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Saprophytic Development of Pythium ultimum in Soil as a Function of Water Matric Potential and Temperature. R. Lifshitz, Graduate research assistant, Department of Plant Pathology, University of California, Berkeley 94720; J. G. Hancock, professor, Department of Plant Pathology, University of California, Berkeley 94720. Phytopathology 73:257-261. Accepted for publication 12 July 1982. Copyright 1983 The American Phytopathological Society. DOI: 10.1094/Phyto-73-257.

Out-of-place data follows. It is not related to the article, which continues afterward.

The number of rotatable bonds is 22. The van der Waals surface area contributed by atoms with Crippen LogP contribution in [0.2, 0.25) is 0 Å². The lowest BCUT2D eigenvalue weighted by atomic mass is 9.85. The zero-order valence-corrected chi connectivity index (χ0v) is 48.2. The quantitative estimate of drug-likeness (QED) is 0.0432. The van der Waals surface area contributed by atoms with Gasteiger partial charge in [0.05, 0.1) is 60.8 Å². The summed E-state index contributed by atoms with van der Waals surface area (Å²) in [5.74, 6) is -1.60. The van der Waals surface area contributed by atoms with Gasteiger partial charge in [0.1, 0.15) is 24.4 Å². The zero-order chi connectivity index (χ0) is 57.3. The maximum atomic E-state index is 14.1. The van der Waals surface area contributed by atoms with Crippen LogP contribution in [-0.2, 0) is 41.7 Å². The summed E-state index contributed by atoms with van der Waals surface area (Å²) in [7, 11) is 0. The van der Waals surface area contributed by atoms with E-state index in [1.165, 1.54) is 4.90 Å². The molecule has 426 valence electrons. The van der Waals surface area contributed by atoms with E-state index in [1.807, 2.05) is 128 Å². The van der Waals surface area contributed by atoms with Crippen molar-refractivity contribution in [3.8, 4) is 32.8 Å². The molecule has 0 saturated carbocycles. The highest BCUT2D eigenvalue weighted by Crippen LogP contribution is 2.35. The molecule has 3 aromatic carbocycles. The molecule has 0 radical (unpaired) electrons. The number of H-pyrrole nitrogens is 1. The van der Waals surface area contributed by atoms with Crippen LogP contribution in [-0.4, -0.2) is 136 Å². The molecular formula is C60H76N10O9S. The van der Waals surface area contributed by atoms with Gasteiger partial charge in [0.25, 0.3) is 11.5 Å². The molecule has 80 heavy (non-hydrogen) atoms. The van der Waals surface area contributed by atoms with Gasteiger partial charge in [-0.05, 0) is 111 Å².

The population densities of Pythium ultimum increased markedly in natural soils amended, under laboratory conditions, with fragments (about 1 mm2) of mature (green) dried cotton leaves. The population density increases during a 5-day incubation period were related directly to initial population densities of up to 100 propagules per gram of soil at 21 C. Population density increases were also directly related to soil water matric potentials between - 5 and - 0.25 bar at 16, 21, and 27 C. Population densities of P. ultimum were not significantly increased in water-saturated soils or when the matric potential was - 10 bars or lower. In most of the natural soils, the optimal temperature for saprophytic development was lower than 27 C. When soils were previously sterilized, however, it was between 27 and 30 C, and this was similar to the range of temperatures at which maximum linear growth occurred in culture. Antagonistic microflora may play a key role in limiting the activities of P. ultimum in raw soil at temperatures between 21 and 30 C and thus may shift the optimum for growth and development to less than 27 C.